KARACHI: The biggest challenge is uncertainty in the economy but the country has been coming out from difficult times as the two big challenges of current account and fiscal deficits are being addressed properly, said the recently appointed Governor of the State Bank of Pakistan Reza Baqir on Monday.
“We are decidedly addressing issues of current account and fiscal deficits, the two biggest challenges for the economy,” Dr Baqir asserted while speaking on Economic Outlook of Pakistan.
Explaining the current economic situation with a few graphs to the media, the SBP governor said the current account deficit was coming down and this year it would be around $13 billion compared to $20bn of the fiscal FY18; thus saving $7bn.
He rejected the impression that decline in current account deficit was due to low oil prices and said if the average oil price in FY18 was considered for FY19, the deficit could further go down to $10bn.
He said the SBP was fighting inflation by increasing the interest rate.
“This was the only choice to fight the inflation but finally it will help to get control over fiscal deficit as well as inflation,” he added.
Obligations required for deal with IMF complete, says Reza
The governor made it clear that the exchange rate regime was market-based but it was not free float. “We will continue with the market-based exchange rate but no free float. We keep a close eye on exchange rate and help market to stabilise in case of volatility in the market, but there would be no fixed rate like it was in the past,” he said.
His figures showed that current account deficit was rising when the exchange rate was fixed and the deficit declined (during this fiscal FY19) when the exchange rate was left to market.
In reply to questions about the final or real value of the dollar against the Pakistani rupee, the SBP governor said in Egypt their currency was fixed at eight pounds per dollar, when the exchange rate was freed it touched the real value of 18. On the black market, the US dollar was available at 18 Egyptian pounds. However, he said, in case of the Philippines the local currency emerged stronger to 39 compared to 55 when the exchange rate was fixed.
Dr Baqir said when the economy improved the exchange rate also improved in favour of the economy. He said a market-based exchange rate would improve with higher inflows to balance the supply and demand.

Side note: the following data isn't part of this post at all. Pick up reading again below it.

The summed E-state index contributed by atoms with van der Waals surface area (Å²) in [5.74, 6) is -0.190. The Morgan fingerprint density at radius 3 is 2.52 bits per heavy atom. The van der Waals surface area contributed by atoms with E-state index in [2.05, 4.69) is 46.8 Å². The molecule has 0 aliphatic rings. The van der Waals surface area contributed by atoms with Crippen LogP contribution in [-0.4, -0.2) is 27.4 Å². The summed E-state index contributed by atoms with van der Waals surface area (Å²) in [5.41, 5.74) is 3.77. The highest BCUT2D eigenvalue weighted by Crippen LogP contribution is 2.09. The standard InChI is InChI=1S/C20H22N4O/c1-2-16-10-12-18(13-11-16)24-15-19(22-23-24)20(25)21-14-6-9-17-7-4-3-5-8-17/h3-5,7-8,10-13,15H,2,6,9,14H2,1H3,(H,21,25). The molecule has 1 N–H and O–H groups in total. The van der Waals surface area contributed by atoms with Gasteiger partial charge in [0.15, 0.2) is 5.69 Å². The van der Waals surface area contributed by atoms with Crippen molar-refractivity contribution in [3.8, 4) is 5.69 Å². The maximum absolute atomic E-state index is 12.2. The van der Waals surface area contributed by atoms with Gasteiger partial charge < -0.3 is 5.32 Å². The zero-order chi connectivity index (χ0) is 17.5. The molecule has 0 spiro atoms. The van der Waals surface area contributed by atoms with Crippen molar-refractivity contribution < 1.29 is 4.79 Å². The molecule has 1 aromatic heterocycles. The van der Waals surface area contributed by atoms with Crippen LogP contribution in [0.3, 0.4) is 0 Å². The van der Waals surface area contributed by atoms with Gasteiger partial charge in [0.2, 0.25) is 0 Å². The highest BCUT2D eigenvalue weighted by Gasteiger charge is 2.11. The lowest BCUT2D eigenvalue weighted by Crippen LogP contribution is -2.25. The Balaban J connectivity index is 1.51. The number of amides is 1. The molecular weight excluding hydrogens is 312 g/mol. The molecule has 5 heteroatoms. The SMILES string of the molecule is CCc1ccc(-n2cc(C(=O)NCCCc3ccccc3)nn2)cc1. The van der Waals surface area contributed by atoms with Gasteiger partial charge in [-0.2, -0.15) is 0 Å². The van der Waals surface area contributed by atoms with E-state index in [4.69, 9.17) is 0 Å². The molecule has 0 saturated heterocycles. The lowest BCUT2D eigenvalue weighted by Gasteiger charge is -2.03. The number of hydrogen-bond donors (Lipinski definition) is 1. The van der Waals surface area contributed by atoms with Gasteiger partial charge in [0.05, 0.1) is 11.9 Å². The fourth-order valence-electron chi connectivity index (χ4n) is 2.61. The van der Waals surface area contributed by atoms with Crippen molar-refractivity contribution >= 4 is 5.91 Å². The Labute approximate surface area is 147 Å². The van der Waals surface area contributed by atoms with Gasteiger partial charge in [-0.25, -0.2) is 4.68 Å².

He said market-based exchange rate was good for exports and imports. He said it would help competitive local industry with the imported goods. Like the shoes industry in Pakistan was facing difficulties to survive due to cheaper inflow of foreign shoes, he added.
The SBP governor said that with staff-level agreement with the International Monetary Fund (IMF), positive signals would go to all segments of the economy, investors and financial institutions.
“We have completed the obligations required for the agreement with the IMF and on July 3 the IMF board meeting would decide in favour of Pakistan,” he said confidently.
He said the details of agreement with the IMF would be released by the IMF after approval in the board meeting. “This is the beginning of relations with the IMF,” he added.
He was of the opinion that agreement with the IMF had greatly increased the confidence of international institutions and investors in Pakistan’s economy.
About the fiscal deficit, Dr Baqir said the increased interest rate would curtail the fiscal deficit while the government’s decision not to borrow from SBP was a great step to bring down inflation.
“The government borrowing from the State Bank is inflationary in nature. It would give positive signals from domestic to international investors and boost their confidence in the economy,” he said.
He said due to a large fiscal deficit and debt accumulation, poor segment of the population was neglected. “This was the first austerity budget affectively addressing the social aspects of the economy,” he added.
He made it clear the only nationality he had was that of Pakistan and said he had cross-country experience that would help his team in Pakistan to address challenges and issues.
In the next monetary policy, he said, the SBP would assess the developments that had so far emerged in the economy due to the reforms. Dr Baqir said: “We should be forward looking and would like to adopt flexible inflation policy.
“There is no need to bring down the current account deficit at zero level. What is required is to maintain a balance between inflows and outflows,” he added.
Published in Dawn, June 18th, 2019